Since the end of the Cold War in 1991 there has been growing pressure from many Japanese and Japanese allies for revisions of the Japanese constitution to allow weapons exports and more cooperation on military matters with allies that Japan depends on for much of its military defense. This is because of post-World War II reforms (and reaction to the military government that got the Japanese Empire into World War II, with disastrous results) that severely restricted Japanese defense policies. The post war constitution forbade Japan from possessing offensive military forces. Thus the Japanese armed forces are called the “Self Defense Forces.” It was decades before Japan could even bring itself to build major weapons for its self-defense forces. By the late 1980s Japanese companies found that they were quite good at building quality high tech weapons. At that point, an international marketing survey indicated that, if Japan were allowed to export weapons, they would eventually capture up to 45 percent of the world tank and self-propelled artillery market, 40 percent of military electronic sales, and 60 percent of warship construction. That seemed optimistic, but there was no doubt that the Japanese could produce world class weapons. Throughout the 1990s, Japanese manufacturers produced nearly $7 billion worth of weapons a military equipment a year, just for the self-defense force. Continue reading
BEIJING – There’s a Chinese saying that stems from the philosophy in Sun Tzu’s ancient text “The Art of War”: You can kill 1,000 enemies, but you would also lose 800 soldiers.
Centuries later, the proverb is suddenly apt again, being mentioned frequently in discussions around Beijing. Now, it highlights the potential damage U.S. President-elect Donald Trump could inflict if he makes good on his threat to start a trade war with China, the world’s second-biggest economy.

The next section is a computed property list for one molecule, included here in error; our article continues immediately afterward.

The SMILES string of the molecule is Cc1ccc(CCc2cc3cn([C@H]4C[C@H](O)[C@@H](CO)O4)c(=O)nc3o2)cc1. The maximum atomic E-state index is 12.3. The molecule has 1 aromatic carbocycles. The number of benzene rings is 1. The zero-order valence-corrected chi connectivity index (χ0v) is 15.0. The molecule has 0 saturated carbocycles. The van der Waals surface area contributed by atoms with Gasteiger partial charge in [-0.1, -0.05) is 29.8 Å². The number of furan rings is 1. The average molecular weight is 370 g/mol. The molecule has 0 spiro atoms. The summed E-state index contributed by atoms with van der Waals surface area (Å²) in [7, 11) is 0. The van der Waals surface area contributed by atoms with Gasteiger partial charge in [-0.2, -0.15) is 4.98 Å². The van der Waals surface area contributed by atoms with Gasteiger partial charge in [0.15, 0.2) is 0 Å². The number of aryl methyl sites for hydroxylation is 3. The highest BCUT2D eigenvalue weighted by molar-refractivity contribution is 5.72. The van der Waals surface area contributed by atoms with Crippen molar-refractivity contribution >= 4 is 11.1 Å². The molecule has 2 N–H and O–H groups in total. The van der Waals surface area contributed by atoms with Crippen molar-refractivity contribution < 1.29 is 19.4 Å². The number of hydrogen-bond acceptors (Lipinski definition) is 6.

Having backed off some other campaign pledges, it’s unclear if Trump will end up slapping punitive tariffs on China — and Beijing has signaled some optimism he will be more pragmatic in office. Still, the message from China is that any move to tax Chinese imports would bring retaliation: The U.S. economy would take a hit and America would damage its long-standing ties with Asia. Continue reading
The re-miliarization of Japan has been on my radar and caused me much concern in recent years. I’ve covered the topic on several occasions, with the most recent example published over the summer in the post, Japanese Government Shifts Further Toward Authoritarianism and Militarism. Here are the first few paragraphs:
One of the most discomforting aspects of Neil Howe and William Strauss’ seminal work on generational cycles, The Fourth Turning (1997), is the fact that as far as American history is concerned, they all climax and end with massive wars. Continue reading
Donald Trump’s victory, as well as Brexit, ought to speed up plans for EU defence integration, Germany has said.
“Europe needs common political will for more security policy relevance. The outcome of the election in America could provide an additional impetus”, German defence minister Ursula von der Leyen said in an opinion article in the Rheinische Post, a German newspaper, on Thursday (10 November).
“The Brexit decision and the election in the United States have set a new course” for the EU, she added.
She said it was “difficult for Germany and Europe, on the day after the election, to assess what to expect from a Trump presidency”. Continue reading
QUESTION: Mr. Armstrong; You have pointed out that both Republicans and Democrats have voted for wars and they really seem to have no differences on this issue. You have said they use the social issues to distinguish themselves, but war and economics they seem to always agree. Do you have any insight on this phenomenon? Continue reading
The latest World War 3 update has revealed Russia’s plans of attacking the United States in the coming 15 days while German army proceeds towards the Russian border.
According to the reports, Russia is encouraging its navy for final preparation for the international conflict, which shows the nation is all set to attack the Western nation anytime in few weeks. It has been discovered that President Vladimir Putin’s nation has initiated warships that are now cruising close to the North Sea while they plan to cross one mile from British shores in the English Channel. On their way to the Mediterranean, they would launch supportive operations in Syria. Continue reading